Rwanda, in east-central Africa, is surrounded by the Democratic Republic of the Congo, Uganda, Tanzania, and Burundi. It is slightly smaller than Maryland. Steep mountains and deep valleys cover most of the country. Lake Kivu in the northwest, at an altitude of 4,829 ft (1,472 m), is the highest lake in Africa. Extending north of it are the Virunga Mountains, which include the volcano Karisimbi (14,187 ft; 4,324 m), Rwanda's highest point.
The original inhabitants of Rwanda were the Twa, a Pygmy people who now make up only 1% of the population. While the Hutu and Tutsi are often considered to be two separate ethnic groups, scholars point out that they speak the same language, have a history of intermarriage, and share many cultural characteristics. Traditionally, the differences between the two groups were occupational rather than ethnic. Agricultural people were considered Hutu, while the cattle-owning elite were identified as Tutsi. Supposedly Tutsi were tall and thin, while Hutu were short and square, but it is often impossible to tell one from the other. The 1933 requirement by the Belgians that everyone carry an identity card indicating tribal ethnicity as Tutsi or Hutu enhanced the distinction. Since independence, repeated violence in both Rwanda and Burundi has increased ethnic differentiation between the groups.
Rwanda, which became a part of German East Africa in 1890, was first visited by European explorers in 1854. During World War I it was occupied in 1916 by Belgian troops. After the war, it became a Belgian League of Nations mandate, along with Burundi, under the name of Ruanda-Urundi. The mandate was made a UN trust territory in 1946. Until the Belgian Congo achieved independence in 1960, Ruanda-Urundi was administered as part of that colony. Belgium at first maintained Tutsi dominance but eventually encouraged power sharing between Hutu and Tutsi. Ethnic tensions led to civil war, forcing many Tutsi into exile. When Ruanda became the independent nation of Rwanda on July 1, 1962, it was under Hutu rule.
Languages: Kinyarwanda, French, and English (all official); Kiswahili in commercial centers
Ethnicity/race: Hutu 84%, Tutsi 15%, Twa (Pygmoid) 1%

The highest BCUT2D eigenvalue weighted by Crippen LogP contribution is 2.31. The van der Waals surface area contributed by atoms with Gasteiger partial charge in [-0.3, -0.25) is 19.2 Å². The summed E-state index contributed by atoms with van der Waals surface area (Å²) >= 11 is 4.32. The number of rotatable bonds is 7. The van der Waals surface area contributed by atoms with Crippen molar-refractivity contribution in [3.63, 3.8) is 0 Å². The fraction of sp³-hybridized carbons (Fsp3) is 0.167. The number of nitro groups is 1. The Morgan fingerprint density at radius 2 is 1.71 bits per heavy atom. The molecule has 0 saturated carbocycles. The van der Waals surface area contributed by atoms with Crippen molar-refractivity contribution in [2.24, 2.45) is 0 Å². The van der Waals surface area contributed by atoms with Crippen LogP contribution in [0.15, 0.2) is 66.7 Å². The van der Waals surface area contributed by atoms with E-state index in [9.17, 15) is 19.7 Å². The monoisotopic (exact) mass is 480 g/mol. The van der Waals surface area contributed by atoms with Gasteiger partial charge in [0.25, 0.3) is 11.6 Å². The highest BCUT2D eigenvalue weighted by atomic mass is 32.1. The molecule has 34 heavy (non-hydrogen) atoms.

Religions: Roman Catholic 56.5%, Protestant 26%, Adventist 11.1%, Islam 4.6%, indigenous beliefs 0.1%, none 1.7% (2001)
Literacy rate: 70% (2003 est.)
Economic summary: GDP/PPP (2007 est.): $8.4 billion; per capita $900. Real growth rate: 6%. Inflation: 9.4%. Unemployment: n.a. Arable land: 46%. Agriculture: coffee, tea, pyrethrum (insecticide made from chrysanthemums), bananas, beans, sorghum, potatoes; livestock. Labor force: 4.6 million (2000); agriculture 90%, industry and services 10%. Industries: cement, agricultural products, small-scale beverages, soap, furniture, shoes, plastic goods, textiles, cigarettes. Natural resources: gold, cassiterite (tin ore), wolframite (tungsten ore), methane, hydropower, arable land. Exports: $170.8 million f.o.b. (2007 est.): coffee, tea, hides, tin ore. Imports: $472.5 million f.o.b. (2007 est.): foodstuffs, machinery and equipment, steel, petroleum products, cement and construction material. Major trading partners: Indonesia, China, Germany, Kenya, Belgium, Uganda, France (2004).
Communications: Telephones: main lines in use: 22,000 (2005); mobile cellular: 290,000 (2005). Radio broadcast stations: AM 0, FM 3 (two main FM programs are broadcast through a system of repeaters and the third FM program is a 24 hour BBC program), shortwave 1 (2002). Radios: 601,000 (1997). Television broadcast stations: 2 (2004). Televisions: n.a.; probably less than 1,000 (1997). Internet Service Providers (ISPs): 1,592 (2007). Internet users: 65,000 (2006).
Transportation: Railways: 0 km. Highways: total: total: 14,008 km paved: 2,662 km unpaved: 11,346 km (2004). Waterways: Lac Kivu navigable by shallow-draft barges and native craft. Ports and harbors: Cyangugu, Gisenyi, Kibuye. Airports: 9 (2007).
International disputes: Tutsi, Hutu, and other conflicting ethnic groups, associated political rebels, armed gangs, and various government forces continue fighting in Great Lakes region, transcending the boundaries of Burundi, Democratic Republic of the Congo, Rwanda, and Uganda to gain control over populated areas and natural resources - government heads pledge to end conflicts, but localized violence continues despite UN peacekeeping efforts.